The Surveyor robot following a trail
of orange squares. The goal of this tutorial is introduce different techniques for segmenting/identifying
orange squares in a variety of lighting conditions. The robot should follow the trail and turn
around to continue back over the trail looping from end to end. Note that no encoders or other sensors other than
vision are used in this scenario. This tutorial also introduces the newest release of the Surveyor SRV1b that uses
the blackfin dsp and 802.11 wireless connectivity.
Reading Digital Displays
from older displays allows you to interface information from your temperature gauge, water heater, barbecue
temperature, coke machine, laundry timer, etc. to your PC. While most modern sensors today have the ability to interface to PC based
systems at lot of the older devices do not. They do, however, offer a digital display that can be read
by humans. The Digital Reader tutorial shows how one can use RoboRealm to read the digits from these
devices and use that information in new ways from your PC.
using an overhead camera looking down at a maze/arena/etc. We placed the Boe-Bot on a black surface
along with red electrical tape to be used as waypoint markers. The Path Planning module then guides the Boe-Bot
to visit each of these waypoints in the shortest possible path. This is a classic example of how to accomplish overhead
navigation and to use the shortest path algorithm to move the robot along a defined path.
using the SRV-1 robot. We placed the SRV-1 into a small room and used vision to guide its movements
to avoid the walls. This is done by looking at the floor/wall intersection and interpreting the
Remote Control Camera
using the Orbit camera over the web. This is a quick one page tutorial on how to setup RoboRealm
as a webserver to respond to requests over the web. In this example we show how to move the Orbit
camera using web browser buttons.
Controlling a USB Missile Launcher
Here is a fun and quick demonstration on hooking your Joystick up to a USB Missile Launcher. This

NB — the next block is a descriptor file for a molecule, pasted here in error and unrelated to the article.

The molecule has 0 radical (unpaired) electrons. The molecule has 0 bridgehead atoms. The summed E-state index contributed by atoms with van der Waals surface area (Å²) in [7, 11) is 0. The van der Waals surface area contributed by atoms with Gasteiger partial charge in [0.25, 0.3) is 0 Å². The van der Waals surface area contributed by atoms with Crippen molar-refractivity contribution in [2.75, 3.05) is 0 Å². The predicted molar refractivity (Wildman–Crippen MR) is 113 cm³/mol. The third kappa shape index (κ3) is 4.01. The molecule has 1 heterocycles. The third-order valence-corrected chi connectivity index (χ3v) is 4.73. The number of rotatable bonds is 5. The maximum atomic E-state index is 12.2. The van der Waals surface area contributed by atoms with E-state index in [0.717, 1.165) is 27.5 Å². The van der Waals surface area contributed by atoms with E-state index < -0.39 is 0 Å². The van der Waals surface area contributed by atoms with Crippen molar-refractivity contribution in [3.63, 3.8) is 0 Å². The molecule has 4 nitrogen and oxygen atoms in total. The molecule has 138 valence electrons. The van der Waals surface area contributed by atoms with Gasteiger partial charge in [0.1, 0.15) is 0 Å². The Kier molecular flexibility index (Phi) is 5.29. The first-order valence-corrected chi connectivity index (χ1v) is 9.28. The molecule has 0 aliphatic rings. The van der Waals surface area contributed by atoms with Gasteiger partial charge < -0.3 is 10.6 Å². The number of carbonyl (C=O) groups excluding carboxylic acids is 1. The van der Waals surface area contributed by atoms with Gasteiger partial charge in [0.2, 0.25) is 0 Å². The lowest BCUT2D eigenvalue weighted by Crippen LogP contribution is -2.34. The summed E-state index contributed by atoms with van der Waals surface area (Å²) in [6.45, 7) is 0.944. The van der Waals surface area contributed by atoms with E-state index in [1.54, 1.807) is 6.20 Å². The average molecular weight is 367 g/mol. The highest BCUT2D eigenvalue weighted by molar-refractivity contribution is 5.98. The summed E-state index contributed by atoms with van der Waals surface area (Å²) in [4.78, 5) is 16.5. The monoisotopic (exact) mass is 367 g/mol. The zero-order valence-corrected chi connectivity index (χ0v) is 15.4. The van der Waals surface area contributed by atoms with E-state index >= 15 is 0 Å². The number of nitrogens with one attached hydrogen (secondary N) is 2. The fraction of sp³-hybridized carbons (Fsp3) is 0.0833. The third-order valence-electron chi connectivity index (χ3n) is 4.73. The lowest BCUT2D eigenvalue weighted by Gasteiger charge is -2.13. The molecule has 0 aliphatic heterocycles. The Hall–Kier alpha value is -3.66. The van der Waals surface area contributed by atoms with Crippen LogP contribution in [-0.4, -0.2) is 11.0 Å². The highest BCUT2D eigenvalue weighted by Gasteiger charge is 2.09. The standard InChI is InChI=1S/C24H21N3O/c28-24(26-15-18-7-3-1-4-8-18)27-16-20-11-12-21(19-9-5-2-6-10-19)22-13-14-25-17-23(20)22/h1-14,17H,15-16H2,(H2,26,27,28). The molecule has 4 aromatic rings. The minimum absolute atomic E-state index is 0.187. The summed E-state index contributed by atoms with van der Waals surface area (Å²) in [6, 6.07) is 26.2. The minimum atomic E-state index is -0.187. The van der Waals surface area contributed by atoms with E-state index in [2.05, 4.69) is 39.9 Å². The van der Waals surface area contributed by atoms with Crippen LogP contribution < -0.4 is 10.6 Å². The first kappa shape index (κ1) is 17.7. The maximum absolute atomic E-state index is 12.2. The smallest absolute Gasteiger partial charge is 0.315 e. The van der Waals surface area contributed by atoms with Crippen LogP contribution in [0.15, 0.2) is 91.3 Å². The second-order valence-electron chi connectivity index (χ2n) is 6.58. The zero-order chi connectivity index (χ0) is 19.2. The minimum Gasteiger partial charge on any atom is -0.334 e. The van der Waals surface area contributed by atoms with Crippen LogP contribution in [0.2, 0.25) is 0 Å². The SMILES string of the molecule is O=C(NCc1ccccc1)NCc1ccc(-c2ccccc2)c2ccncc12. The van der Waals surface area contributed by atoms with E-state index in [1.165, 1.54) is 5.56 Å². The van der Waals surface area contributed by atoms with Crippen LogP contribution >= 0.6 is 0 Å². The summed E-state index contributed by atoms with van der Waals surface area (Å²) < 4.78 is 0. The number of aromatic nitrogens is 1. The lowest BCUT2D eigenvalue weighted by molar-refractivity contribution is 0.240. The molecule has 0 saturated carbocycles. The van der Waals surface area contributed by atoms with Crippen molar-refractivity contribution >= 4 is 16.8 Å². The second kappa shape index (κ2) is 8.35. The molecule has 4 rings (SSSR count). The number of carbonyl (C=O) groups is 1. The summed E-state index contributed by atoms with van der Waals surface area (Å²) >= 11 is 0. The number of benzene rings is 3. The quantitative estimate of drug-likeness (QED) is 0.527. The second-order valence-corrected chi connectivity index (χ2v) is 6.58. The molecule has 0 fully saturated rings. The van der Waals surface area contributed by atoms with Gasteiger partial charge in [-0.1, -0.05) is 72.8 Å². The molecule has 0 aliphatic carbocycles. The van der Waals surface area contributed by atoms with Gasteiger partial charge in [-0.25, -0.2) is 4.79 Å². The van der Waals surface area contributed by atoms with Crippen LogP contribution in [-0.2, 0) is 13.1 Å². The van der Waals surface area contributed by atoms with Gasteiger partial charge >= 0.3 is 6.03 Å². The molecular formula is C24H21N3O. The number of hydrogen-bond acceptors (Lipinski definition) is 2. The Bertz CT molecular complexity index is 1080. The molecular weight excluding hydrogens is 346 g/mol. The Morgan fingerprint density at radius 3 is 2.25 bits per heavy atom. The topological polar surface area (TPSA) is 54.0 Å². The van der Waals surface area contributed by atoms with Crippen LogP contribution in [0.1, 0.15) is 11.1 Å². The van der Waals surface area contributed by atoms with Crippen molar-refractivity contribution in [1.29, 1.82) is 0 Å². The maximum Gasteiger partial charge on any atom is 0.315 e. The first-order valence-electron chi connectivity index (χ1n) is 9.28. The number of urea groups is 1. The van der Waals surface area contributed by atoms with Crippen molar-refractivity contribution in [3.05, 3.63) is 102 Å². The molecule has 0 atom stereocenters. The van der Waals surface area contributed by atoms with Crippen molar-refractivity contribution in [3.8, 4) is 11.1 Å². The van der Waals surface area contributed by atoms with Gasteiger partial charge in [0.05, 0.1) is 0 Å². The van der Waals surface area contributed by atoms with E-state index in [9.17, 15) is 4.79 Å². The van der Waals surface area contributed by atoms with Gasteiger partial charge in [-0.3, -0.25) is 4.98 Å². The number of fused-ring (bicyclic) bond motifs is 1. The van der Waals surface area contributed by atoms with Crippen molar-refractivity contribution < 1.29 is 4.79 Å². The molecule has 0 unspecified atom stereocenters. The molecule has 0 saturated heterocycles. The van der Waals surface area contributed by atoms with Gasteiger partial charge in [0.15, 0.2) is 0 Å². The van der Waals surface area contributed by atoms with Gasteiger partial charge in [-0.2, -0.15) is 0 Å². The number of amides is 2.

tutorial shows you have to map the values from your Joystick and scale them into useable values
by a usb missile launcher device.
Adding vision to the Lego NXT
Want to give sight to your Lego NXT robot? Here's how we managed to add a wireless camera
to the TriBot and get it to pick up a blue ball and move it over to an orange cone.
Orienting the Lego Roverbot
Don't know which way your Lego bot it pointing? Use vision to figure out which way round is the front verses the back.
Color Object Tracking Target colored
objects and move your robot towards those objects .. but not too close!
Visual Line Following Guide your robot
along lines of any kind using just vision as your sensor. No encoders needed!
FIRSTŪ Robotics Competition Tutorials
Recycle Rush FIRSTŪ Competition
A couple tutorials that help with the issues regarding using vision in the FIRST 2015 Recycle Rush Competition.
Aerial Assist FIRSTŪ Competition
A couple tutorials that help with the issues regarding using vision in the FIRST 2014 Aerial Assist Competition.
Ultimate Ascent FIRSTŪ Competition
A couple tutorials that help with the issues regarding using vision in the FIRST 2013 Ultimate Ascent Competition.
Rebound Rumble FIRSTŪ Competition
A couple tutorials that help with the issues regarding using vision in the FIRST 2012 Rebound Rumble Competition.
- A simple object following robot can be built from standard off the shelf parts. The following can
be accomplished via vision processing. The advantage to a vision processing follower is that
little electronics knowledge is needed to build a complex robot.
The Society of Robots
has an excellent series
of computer vision tutorials with lots of great images. We recommend anyone exploring the
field of image processing in robotics to take some time reading through those tutorials.
Want something to be included in this list? Then
please contact us and let us know!